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Tuesday, 27 February, 2001, 16:05 GMT
Indonesia press anger over Borneo
Panicking refugees board army truck
The army is now helping refugees flee
As the head of Indonesia's National Police, General S Bimantoro, considered whether to impose a state of emergency in the province of Central Kalimantan, Indonesian newspapers were fiercely critical of the authorities' inaction when ethnic violence erupted.

There is still no sign that the ethnic turmoil that is threatening to tear apart this nation's unity is about to end

Jakarta Post
"In several areas in the city, police stood helpless as they watched the rioting," The Jakarta Post's editorial wrote.

"This only illustrates the low esteem and the lack of authority which the government suffers at the moment."

"Refugees complained bitterly that security forces had failed to protect them," the online newspaper Mandiri agreed.

Man holding parang
Fleeing Madurese were beheaded with parangs
"Mobs of indigenous Dayaks roamed the streets with knives and other crude weapons, burning, looting and killing with apparent impunity."

The report quoted Suriya Fauzi, a refugee waiting to be evacuated to Surabaya:

"My two children are dead. They cut their heads off. They slaughtered my husband and dragged his body through the streets. The police and army did nothing. They let this happen."

This was not for lack of security forces, Mandiri argued.

"Despite the presence of two joint police and military battalions there is little sign of them on the streets of Sampit. Officials said troops and police had not been given orders to disarm the gangs in Sampit," it added.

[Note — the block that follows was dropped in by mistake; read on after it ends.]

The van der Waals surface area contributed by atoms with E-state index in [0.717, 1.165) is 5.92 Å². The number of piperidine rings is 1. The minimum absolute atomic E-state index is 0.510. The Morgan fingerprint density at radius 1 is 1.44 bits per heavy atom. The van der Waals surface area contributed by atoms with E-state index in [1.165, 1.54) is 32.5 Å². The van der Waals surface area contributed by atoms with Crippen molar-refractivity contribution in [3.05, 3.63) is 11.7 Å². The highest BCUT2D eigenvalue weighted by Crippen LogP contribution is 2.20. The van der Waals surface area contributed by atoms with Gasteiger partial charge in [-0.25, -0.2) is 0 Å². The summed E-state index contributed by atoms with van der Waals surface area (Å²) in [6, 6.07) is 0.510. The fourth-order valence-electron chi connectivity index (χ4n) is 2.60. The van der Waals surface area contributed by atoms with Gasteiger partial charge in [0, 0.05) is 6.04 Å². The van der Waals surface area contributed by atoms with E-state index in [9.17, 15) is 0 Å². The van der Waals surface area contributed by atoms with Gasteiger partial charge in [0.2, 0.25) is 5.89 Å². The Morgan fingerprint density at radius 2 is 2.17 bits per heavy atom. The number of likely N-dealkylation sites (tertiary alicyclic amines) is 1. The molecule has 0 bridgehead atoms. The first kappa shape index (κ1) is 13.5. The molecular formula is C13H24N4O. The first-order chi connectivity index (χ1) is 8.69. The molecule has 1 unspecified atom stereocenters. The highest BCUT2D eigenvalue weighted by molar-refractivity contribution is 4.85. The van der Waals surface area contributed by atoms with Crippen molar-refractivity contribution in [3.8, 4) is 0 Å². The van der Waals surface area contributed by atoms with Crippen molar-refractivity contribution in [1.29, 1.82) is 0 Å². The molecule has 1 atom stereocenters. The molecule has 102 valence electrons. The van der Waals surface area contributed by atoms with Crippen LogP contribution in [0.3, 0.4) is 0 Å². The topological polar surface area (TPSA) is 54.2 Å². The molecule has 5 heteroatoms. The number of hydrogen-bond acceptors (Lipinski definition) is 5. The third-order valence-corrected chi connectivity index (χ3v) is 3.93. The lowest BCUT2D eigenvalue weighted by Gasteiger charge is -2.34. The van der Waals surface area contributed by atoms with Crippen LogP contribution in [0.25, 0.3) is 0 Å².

The police and army did nothing. They let this happen

News Indonesia said even when several battalions of elite reinforcements were flown into the region, they did little to help.

"Security forces called in to quell ethnic violence instead turned their guns on each other while desperate refugees scrambled to board ships," the internet news service said.

Dayak with parang leaves burning building
The indigenous people went on the rampage
"At least two policemen were injured in a brief exchange of fire with army soldiers in the crowded port area of Sampit town."

The Jakarta Post thought that whatever action President Abdurrahman Wahid may finally have taken, it might not be enough.

"Pressured from all sides to start acting decisively in order to save the country from disintegrating - and his own government from collapsing - President Abdurrahman Wahid may finally have been persuaded to act with some measure of resolution."

"The problem is whether the state apparatus is ready to follow," the Post wrote. It saw little cause for optimism.

"There is still no sign that the ethnic turmoil that is threatening to tear apart this nation's unity is about to end."

BBC Monitoring, based in Caversham in southern England, selects and translates information from radio, television, press, news agencies and the Internet from 150 countries in more than 70 languages.

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